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University of Iowa

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A federal appeals court ruled Monday that University of Iowa administrators can be held personally liable and sued for damages due to their actions deregistering a Christian student group that denied a leadership position to a gay student.

The case involves a student group called Business Leaders in Christ, whose members believe that same-sex relationships are “outside of God’s design.” After the group denied an executive leadership position to a gay student in 2017 on the stated grounds that the student “disagreed with, and would not agree to live by [BLinC’s] religious beliefs,” the university began a process that ultimately led to the revocation of the group’s status.

BLinC sued and, in a 2019 decision that alarmed advocates for LGBTQ+ students, a district court judge held that the university selectively enforced its Human Rights Policy and violated BLinC members’ constitutional rights to free speech, free association and free exercise of religion. The university did not appeal the judge's holding that it infringed on the BLinC members' First Amendment rights.

Rather, at issue in the appeal was whether the three individual Iowa administrators named as defendants could be personally liable and sued for damages, or whether they are shielded by qualified immunity, a legal doctrine that grants government officials immunity from civil lawsuits except in cases where their conduct violates “clearly established statutory or constitutional rights of which a reasonable person would have known.”

In a decision that hinged on an assessment of whether the rights at issue were “clearly established,” the U.S. Court of Appeals for the Eighth Circuit partially reversed the ruling of the district court, which had granted the administrators qualified immunity. The appeals court held that the administrators can be held personally liable in relation to the students’ free expression and expressive association claims, but not in relation to claims related to free exercise of religion.

In a dissenting opinion, Judge Jonathan Kobes went even further, holding that the officials should also be liable for the free exercise claims.

“The law is clear: state organizations may not target religious groups for differential treatment or withhold an otherwise available benefit solely because they are religious,” he wrote. “That is what happened here. The individual defendants may pick their position: they are either plainly incompetent or they knowingly violated the Constitution. Either way, they should not get qualified immunity.”

University of Iowa administrators said in a brief, one-sentence statement that they are "currently reviewing the decision" and the university's options.

The university is separately facing a substantially similar lawsuit involving another Christian group, the InterVarsity Graduate Christian Fellowship. In September 2019, a district court judge ruled that the university discriminated against the group when it revoked its status, and further found that the individual administrators involved could be held personally liable for damages. The university’s appeal of the ruling is pending before the Eighth Circuit Court of Appeals.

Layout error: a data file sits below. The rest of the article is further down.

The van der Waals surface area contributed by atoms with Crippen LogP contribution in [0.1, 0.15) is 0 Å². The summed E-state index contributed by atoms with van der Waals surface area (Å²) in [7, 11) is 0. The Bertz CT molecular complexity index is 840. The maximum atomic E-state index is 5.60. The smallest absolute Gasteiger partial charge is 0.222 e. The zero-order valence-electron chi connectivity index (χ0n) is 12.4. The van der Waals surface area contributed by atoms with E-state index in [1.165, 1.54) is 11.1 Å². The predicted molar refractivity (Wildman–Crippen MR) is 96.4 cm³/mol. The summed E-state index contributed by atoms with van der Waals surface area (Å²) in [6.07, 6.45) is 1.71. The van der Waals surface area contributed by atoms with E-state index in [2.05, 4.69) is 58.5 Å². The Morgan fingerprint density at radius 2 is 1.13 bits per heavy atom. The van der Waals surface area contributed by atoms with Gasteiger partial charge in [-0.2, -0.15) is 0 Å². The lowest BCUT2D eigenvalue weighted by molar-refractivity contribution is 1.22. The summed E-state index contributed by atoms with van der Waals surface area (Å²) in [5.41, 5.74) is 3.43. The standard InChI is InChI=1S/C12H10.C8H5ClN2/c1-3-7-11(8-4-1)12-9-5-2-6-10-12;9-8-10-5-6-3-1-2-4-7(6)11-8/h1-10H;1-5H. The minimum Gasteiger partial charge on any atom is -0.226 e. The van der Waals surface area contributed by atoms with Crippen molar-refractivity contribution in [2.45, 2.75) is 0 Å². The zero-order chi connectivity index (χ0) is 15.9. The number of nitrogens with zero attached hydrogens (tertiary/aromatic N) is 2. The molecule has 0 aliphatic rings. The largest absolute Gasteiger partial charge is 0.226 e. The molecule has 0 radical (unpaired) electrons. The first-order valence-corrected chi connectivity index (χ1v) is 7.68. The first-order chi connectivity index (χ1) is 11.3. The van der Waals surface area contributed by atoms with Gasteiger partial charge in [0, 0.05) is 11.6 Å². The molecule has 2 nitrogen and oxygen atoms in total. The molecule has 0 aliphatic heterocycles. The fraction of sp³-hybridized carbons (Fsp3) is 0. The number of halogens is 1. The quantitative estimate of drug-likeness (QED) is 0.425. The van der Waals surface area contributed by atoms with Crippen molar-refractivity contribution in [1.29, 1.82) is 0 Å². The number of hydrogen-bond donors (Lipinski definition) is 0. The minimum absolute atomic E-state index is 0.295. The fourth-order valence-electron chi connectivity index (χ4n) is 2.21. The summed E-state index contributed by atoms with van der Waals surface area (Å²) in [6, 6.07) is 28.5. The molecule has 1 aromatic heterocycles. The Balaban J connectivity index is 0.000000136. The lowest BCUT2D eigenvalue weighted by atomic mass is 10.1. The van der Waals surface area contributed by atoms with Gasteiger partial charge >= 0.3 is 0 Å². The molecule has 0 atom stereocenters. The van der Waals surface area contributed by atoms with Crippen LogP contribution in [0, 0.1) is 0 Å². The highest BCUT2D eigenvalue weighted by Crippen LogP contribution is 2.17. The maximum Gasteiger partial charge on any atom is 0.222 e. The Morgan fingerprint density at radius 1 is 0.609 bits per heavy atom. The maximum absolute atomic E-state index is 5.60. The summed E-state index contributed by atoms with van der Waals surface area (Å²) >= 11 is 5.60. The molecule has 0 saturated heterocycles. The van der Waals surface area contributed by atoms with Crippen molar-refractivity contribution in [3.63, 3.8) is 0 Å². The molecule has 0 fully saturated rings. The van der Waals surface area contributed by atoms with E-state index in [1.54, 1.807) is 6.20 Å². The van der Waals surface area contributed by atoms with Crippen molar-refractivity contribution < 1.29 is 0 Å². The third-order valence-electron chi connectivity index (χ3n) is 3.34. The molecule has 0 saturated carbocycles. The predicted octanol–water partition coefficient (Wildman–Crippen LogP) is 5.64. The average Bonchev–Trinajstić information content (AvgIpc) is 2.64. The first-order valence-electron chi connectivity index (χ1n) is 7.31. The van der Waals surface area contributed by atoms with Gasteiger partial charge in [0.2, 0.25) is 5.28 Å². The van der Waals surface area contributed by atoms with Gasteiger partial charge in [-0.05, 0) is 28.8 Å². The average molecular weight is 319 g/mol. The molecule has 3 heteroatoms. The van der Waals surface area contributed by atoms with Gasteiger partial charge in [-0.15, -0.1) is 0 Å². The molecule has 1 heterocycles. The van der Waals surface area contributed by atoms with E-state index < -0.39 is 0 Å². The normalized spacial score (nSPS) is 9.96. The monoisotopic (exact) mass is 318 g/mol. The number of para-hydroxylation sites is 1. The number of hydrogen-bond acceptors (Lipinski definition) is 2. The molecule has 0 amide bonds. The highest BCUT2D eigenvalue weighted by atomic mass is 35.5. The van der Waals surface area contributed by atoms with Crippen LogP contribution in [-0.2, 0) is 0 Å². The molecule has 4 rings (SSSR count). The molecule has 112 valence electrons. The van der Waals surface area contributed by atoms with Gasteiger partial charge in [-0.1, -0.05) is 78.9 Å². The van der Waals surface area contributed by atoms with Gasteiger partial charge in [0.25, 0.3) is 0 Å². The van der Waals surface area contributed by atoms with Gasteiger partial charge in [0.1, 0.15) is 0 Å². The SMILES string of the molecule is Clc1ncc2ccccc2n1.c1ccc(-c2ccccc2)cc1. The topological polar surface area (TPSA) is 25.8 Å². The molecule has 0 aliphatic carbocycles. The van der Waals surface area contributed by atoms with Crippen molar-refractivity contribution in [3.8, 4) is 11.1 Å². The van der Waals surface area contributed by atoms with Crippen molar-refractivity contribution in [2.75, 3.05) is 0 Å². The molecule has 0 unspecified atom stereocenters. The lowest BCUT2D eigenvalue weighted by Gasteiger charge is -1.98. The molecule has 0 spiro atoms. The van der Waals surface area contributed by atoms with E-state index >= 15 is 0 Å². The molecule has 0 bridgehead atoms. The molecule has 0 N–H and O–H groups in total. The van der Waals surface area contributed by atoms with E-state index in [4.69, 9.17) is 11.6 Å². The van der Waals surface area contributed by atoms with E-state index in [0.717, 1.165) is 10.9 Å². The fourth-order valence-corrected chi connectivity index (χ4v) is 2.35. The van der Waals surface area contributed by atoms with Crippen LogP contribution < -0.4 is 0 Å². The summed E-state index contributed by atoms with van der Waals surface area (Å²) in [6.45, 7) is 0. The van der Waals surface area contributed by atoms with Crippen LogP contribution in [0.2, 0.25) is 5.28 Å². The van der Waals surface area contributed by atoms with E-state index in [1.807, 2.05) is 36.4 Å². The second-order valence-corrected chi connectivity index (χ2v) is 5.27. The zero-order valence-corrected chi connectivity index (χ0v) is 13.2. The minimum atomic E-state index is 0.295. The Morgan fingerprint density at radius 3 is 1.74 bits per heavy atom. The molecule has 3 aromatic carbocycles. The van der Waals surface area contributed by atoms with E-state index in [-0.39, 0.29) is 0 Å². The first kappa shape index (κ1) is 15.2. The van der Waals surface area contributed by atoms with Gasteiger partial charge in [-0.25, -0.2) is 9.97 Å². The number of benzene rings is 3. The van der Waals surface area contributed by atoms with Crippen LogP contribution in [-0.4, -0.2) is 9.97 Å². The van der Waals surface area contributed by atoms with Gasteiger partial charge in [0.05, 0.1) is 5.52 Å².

In both cases the student groups are represented by the Becket Fund for Religious Liberty, a nonprofit legal firm.

“When university officials continue to brazenly violate the First Amendment, it’s really important that they be held personally liable,” said Eric Baxter, vice president and senior counsel for the Becket Fund.

He added that holding officials liable can serve as an example to others and make them think ahead when making decisions that could infringe on student rights.

“We hope other universities will take heed and treat all university groups on equal terms,” Baxter said.

William Thro, general counsel at the University of Kentucky, said on the one hand it's very unusual for a public university administrator not to get qualified immunity. But on the other hand, the law around treating student groups the same with respect to recognition, funding and access to facilities is clearly established, he said.

"I think there is an increasing reluctance on the part of courts to grant qualified immunity," Thro said. "There is a feeling that too many people are getting away with constitutional violations and are getting off scot-free because yes, you violated somebody’s rights, but we’re going to say that the law was not clearly established. So I think there is some reluctance to extend qualified immunity and that’s particularly true among certain conservative judges."

"The second trend that I see is not too long ago there was almost total deference to the judgment of higher education administrators," Thro continued. "Even if they found a constitutional violation, as they sometimes did, it was like, 'Oh, they’re doing the best they can.' I think we are seeing a trend where the courts no longer defer to academia at all. That is a major shift in the law."

Lilah Burke contributed reporting to this article.

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